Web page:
Shakespeare's text of Antony and Cleopatra is, in my opinion, a mixed affair. The play comes alive when the main protagonists are on the stage, and some of the set pieces - especially the finale - are dramatically superb. But there is also a lot of business which completes the historical narrative but doesn't add much to the play as a whole. The task for the director is to transcend the stasis of these scenes.
Dominic Drumgoole's production at the Globe failed to rise to this challenge. The Globe is a difficult venue, lacking the benefits of lighting, scene changes and strong acoustics. It has an audience which is largely standing and whose attention easily wanders. For too much of this play, the stage-movement - performed in an austere 17th Century style - was non-existant, the business merely businesslike.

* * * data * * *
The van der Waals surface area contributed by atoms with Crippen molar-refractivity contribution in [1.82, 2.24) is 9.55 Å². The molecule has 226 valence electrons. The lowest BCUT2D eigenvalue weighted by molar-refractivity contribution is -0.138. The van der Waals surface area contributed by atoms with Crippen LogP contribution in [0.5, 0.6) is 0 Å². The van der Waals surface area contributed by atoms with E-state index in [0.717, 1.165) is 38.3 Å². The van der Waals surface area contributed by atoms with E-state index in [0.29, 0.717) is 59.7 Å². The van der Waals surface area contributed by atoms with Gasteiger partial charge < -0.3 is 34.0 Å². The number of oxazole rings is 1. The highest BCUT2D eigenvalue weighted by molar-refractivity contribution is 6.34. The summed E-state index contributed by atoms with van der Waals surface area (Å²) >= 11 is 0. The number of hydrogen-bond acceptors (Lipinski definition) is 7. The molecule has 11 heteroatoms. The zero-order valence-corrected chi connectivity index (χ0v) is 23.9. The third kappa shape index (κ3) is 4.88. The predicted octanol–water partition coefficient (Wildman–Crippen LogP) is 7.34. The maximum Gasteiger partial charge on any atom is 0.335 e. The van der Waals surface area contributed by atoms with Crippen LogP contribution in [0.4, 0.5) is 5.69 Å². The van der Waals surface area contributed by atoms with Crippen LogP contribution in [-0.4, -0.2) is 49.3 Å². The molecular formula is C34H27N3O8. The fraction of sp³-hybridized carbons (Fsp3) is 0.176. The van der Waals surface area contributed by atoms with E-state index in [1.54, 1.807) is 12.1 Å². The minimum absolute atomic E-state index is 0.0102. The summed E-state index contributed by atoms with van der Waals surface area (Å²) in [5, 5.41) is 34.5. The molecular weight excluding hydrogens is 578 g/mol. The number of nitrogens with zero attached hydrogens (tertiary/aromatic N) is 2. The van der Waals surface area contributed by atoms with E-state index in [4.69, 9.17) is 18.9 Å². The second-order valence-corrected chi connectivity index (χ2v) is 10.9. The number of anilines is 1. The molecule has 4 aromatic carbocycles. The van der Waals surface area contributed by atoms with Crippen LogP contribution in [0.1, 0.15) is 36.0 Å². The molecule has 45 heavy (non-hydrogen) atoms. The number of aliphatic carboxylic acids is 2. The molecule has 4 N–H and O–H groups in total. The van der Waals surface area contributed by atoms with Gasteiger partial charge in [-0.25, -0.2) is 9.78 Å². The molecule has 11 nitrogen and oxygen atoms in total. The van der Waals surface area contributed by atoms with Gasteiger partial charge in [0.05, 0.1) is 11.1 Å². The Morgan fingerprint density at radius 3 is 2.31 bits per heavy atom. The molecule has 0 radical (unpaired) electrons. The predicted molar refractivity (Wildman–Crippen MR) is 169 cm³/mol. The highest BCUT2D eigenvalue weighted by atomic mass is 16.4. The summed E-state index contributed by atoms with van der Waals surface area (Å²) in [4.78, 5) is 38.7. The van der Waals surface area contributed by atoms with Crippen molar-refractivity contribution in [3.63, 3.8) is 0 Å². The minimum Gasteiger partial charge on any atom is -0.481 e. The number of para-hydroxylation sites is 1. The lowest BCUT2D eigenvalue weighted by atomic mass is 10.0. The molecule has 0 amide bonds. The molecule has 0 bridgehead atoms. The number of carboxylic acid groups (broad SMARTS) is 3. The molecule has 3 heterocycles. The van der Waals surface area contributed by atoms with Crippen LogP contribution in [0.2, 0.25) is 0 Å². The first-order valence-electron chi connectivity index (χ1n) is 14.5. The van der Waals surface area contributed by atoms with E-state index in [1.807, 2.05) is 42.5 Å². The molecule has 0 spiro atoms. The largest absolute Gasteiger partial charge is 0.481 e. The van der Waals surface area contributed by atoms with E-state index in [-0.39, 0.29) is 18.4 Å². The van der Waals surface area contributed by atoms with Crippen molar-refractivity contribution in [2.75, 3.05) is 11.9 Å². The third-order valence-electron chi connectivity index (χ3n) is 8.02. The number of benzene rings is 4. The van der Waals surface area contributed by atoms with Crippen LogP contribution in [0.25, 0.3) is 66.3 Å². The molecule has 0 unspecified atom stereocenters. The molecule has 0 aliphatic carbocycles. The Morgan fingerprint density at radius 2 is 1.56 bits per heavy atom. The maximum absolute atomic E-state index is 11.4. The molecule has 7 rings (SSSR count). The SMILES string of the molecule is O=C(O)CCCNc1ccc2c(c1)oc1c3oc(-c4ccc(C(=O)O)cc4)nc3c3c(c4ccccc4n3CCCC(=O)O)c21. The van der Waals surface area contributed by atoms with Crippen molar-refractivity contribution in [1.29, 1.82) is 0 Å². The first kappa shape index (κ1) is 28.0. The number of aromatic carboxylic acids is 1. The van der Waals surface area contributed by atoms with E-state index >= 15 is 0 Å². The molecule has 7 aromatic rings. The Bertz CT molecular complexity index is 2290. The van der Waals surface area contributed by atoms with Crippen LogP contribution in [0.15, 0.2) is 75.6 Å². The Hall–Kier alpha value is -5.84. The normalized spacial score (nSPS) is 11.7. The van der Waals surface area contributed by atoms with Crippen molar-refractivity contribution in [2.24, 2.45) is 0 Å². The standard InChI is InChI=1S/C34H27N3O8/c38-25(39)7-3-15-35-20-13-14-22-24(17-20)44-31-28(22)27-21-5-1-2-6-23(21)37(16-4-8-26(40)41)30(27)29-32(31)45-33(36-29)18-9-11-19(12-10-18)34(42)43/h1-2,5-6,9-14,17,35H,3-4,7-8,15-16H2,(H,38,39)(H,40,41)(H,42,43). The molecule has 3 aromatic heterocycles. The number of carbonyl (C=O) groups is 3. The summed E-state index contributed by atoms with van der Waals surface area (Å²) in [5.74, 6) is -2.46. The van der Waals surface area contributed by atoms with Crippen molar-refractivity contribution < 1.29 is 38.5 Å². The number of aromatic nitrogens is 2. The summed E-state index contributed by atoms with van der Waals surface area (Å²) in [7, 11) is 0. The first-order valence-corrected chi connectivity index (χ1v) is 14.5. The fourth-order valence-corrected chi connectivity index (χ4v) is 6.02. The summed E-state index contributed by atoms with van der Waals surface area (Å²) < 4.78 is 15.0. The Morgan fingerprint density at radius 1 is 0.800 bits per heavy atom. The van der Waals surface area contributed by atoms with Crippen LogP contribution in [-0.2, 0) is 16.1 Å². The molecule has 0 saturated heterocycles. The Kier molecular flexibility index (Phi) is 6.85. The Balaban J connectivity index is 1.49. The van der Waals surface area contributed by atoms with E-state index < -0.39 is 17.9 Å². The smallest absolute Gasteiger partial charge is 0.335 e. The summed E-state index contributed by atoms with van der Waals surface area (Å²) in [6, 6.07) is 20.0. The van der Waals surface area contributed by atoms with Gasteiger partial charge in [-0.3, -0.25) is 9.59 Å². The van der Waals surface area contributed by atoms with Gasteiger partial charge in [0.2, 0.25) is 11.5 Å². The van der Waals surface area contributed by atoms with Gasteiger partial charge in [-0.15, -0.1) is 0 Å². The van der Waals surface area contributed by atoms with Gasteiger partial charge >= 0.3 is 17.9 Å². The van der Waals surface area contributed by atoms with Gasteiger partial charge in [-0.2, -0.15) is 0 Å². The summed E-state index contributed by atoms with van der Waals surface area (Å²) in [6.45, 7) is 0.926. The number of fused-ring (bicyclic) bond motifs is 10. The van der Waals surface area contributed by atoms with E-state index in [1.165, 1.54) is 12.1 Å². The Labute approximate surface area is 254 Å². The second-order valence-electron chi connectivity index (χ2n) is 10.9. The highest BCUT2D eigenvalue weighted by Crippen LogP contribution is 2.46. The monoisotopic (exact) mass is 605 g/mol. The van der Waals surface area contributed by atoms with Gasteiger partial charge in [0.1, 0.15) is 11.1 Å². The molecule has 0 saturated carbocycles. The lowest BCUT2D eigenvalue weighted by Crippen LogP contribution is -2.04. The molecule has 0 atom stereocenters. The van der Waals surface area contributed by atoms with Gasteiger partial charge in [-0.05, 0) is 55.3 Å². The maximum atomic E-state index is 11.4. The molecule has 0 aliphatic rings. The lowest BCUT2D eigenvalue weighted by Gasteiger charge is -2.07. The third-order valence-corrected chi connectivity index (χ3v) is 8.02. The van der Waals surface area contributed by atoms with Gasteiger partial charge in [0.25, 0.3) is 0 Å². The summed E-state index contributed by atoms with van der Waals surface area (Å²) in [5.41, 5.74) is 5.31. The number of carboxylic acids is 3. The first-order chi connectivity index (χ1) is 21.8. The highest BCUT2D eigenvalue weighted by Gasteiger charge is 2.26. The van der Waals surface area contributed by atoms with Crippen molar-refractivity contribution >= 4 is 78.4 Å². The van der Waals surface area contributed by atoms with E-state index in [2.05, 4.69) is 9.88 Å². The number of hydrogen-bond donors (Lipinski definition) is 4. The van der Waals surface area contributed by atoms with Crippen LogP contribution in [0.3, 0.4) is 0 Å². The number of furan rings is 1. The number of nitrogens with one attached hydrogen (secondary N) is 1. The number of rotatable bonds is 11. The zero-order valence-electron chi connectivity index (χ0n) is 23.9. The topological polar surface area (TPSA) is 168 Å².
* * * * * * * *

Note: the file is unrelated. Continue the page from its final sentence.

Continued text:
The set-pieces, however, were performed well - the drinking scene is always a crowd-pleaser, the finale exceptionally well-done. Frances Barber as Cleopatra was superb, her rages towering, her somewhat faded seductive charms utterly convincing. The final scene where she is robed in a diaphanous gown and clasps the asp to her breast is both erotic and moving. Nicholas Jones was a somewhat wooden Antony - in busy scenes you often didn't notice he was on the stage, which is not the presence required of one of the three most powerful men in the world. Jack Laskey, however, was a stand-out as Caesar, brooding and temperamental, as was John Bett doubling as the drunken Lepidus and an eccentric Scottish asp-bringer full of wit and gusto.
Within the constraints of a traditional staging it was a good production (but not as good as that of Mark Rylance in 1999). But in terms of a 21st Century night at the theatre, it needed just a little more verve and imagination to speed it up and keep the audience engaged.